25.

It's ridiculous how the human race is so capable of such atrocities - it's just sickening.

Posted by Anonymous March 6, 09 06:49 PM
26.

The former Khmer Rouge leaders look like they've led a very happy and healthy life since the end of their evil reign. I'm sure that there's a nice and toasty spot in hell for all of them....

Posted by David Orme March 6, 09 07:48 PM
27.

That link to the *visualization* from the first paragraph just blows the mind.

http://cache.boston.com/universal/site_graphics/blogs/bigpicture/cambodia_03_06/1.400.000.html

Posted by duffy March 6, 09 09:32 PM
28.

For comment #24:

Look up 'The Vietnam War' in wikipedia for an answer to your question.

Posted by duffy March 6, 09 09:37 PM
29.

#28 : Impressionnant

Posted by Asty March 6, 09 11:56 PM
30.

very interesting

Posted by Hanka March 7, 09 06:37 AM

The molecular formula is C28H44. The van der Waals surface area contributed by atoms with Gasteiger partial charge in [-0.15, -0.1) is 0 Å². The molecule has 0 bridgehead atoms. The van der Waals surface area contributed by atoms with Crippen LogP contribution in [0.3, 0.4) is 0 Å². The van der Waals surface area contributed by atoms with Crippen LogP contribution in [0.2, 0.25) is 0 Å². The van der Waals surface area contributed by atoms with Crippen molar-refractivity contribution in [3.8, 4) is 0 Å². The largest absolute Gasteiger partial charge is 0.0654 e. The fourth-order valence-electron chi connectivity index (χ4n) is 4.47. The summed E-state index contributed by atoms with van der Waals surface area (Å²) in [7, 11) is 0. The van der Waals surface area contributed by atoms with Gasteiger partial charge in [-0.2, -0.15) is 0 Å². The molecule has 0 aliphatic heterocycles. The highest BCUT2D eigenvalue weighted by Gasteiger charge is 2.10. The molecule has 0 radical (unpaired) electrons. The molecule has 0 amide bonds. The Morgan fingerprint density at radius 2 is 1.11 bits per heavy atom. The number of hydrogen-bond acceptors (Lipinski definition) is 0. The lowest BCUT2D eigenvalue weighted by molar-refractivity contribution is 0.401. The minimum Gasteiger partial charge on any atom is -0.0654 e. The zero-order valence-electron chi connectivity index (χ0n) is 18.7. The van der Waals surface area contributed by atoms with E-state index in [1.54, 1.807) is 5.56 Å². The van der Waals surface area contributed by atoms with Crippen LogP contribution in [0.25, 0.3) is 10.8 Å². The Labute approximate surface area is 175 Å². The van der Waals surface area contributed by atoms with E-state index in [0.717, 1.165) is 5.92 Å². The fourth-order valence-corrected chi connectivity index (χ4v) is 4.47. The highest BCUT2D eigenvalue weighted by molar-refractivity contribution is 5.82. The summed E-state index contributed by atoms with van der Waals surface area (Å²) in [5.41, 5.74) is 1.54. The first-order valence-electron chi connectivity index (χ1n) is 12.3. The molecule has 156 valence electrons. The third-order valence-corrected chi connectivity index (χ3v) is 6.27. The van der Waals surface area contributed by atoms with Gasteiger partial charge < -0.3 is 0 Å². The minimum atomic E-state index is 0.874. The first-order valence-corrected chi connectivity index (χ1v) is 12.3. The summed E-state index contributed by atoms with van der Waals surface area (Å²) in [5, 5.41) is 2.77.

31.

@TonyG LB-CA Moron what are you talking?
Communism is a political party just like the rest of the world who have different political parties.

The murder of jews of WWII?
Rwanda?
Philippines under martial law?
Congo?
American Civil War?
Iraq?
And much more, is it Communism?

Point is regardless of the country it all depends on those leaders views,beliefs, political ambitions, conflicting local and foreign policies, nations interest, personal interest and etc. it is not the political party where a certain leader is affiliated with.

Posted by connelly March 7, 09 09:39 AM
32.

One of my college classmates escaped from Cambodia as a young girl. She and her family were sent as forced labor to the rice fields and the guards, some of them children themselves, often threatened to kill her. These pictures remind me of her beautiful, resilient spirit.

May Cambodia emerge stronger still, as she did, and may the world react to such tragedies before, not long after. It's terrible that after each genocide, we keep saying "Never again," but they keep happening.